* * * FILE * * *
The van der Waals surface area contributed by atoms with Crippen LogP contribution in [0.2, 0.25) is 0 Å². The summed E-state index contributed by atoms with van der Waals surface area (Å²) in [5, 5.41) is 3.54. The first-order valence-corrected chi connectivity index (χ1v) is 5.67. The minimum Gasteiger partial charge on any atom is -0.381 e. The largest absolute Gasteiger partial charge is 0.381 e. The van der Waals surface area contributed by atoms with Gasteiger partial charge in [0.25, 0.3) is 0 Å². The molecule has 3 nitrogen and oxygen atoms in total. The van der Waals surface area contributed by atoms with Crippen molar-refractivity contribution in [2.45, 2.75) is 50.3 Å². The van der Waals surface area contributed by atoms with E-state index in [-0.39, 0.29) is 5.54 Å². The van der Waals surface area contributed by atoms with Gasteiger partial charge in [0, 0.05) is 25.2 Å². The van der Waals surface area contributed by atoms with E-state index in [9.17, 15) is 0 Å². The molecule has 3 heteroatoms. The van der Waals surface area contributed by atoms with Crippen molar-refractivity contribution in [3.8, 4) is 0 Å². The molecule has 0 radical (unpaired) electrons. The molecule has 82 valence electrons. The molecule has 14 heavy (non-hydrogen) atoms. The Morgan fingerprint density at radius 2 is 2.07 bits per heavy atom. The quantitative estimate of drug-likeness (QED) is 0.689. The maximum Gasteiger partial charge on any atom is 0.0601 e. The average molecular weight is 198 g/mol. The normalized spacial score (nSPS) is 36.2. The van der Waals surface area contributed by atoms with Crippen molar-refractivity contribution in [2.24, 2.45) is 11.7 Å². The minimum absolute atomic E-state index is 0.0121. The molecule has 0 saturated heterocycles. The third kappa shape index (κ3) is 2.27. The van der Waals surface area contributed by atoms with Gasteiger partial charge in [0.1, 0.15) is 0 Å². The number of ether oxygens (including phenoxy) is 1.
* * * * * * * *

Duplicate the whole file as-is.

The van der Waals surface area contributed by atoms with Crippen LogP contribution in [0.2, 0.25) is 0 Å². The summed E-state index contributed by atoms with van der Waals surface area (Å²) in [5, 5.41) is 3.54. The first-order valence-corrected chi connectivity index (χ1v) is 5.67. The minimum Gasteiger partial charge on any atom is -0.381 e. The largest absolute Gasteiger partial charge is 0.381 e. The van der Waals surface area contributed by atoms with Gasteiger partial charge in [0.25, 0.3) is 0 Å². The molecule has 3 nitrogen and oxygen atoms in total. The van der Waals surface area contributed by atoms with Crippen molar-refractivity contribution in [2.45, 2.75) is 50.3 Å². The van der Waals surface area contributed by atoms with E-state index in [-0.39, 0.29) is 5.54 Å². The van der Waals surface area contributed by atoms with Gasteiger partial charge in [0, 0.05) is 25.2 Å². The van der Waals surface area contributed by atoms with E-state index in [9.17, 15) is 0 Å². The molecule has 3 heteroatoms. The van der Waals surface area contributed by atoms with Crippen molar-refractivity contribution in [3.8, 4) is 0 Å². The molecule has 0 radical (unpaired) electrons. The molecule has 82 valence electrons. The molecule has 14 heavy (non-hydrogen) atoms. The Morgan fingerprint density at radius 2 is 2.07 bits per heavy atom. The quantitative estimate of drug-likeness (QED) is 0.689. The maximum Gasteiger partial charge on any atom is 0.0601 e. The average molecular weight is 198 g/mol. The normalized spacial score (nSPS) is 36.2. The van der Waals surface area contributed by atoms with Crippen molar-refractivity contribution in [2.24, 2.45) is 11.7 Å². The minimum absolute atomic E-state index is 0.0121. The molecule has 0 saturated heterocycles. The third kappa shape index (κ3) is 2.27. The van der Waals surface area contributed by atoms with Gasteiger partial charge in [0.1, 0.15) is 0 Å². The number of ether oxygens (including phenoxy) is 1.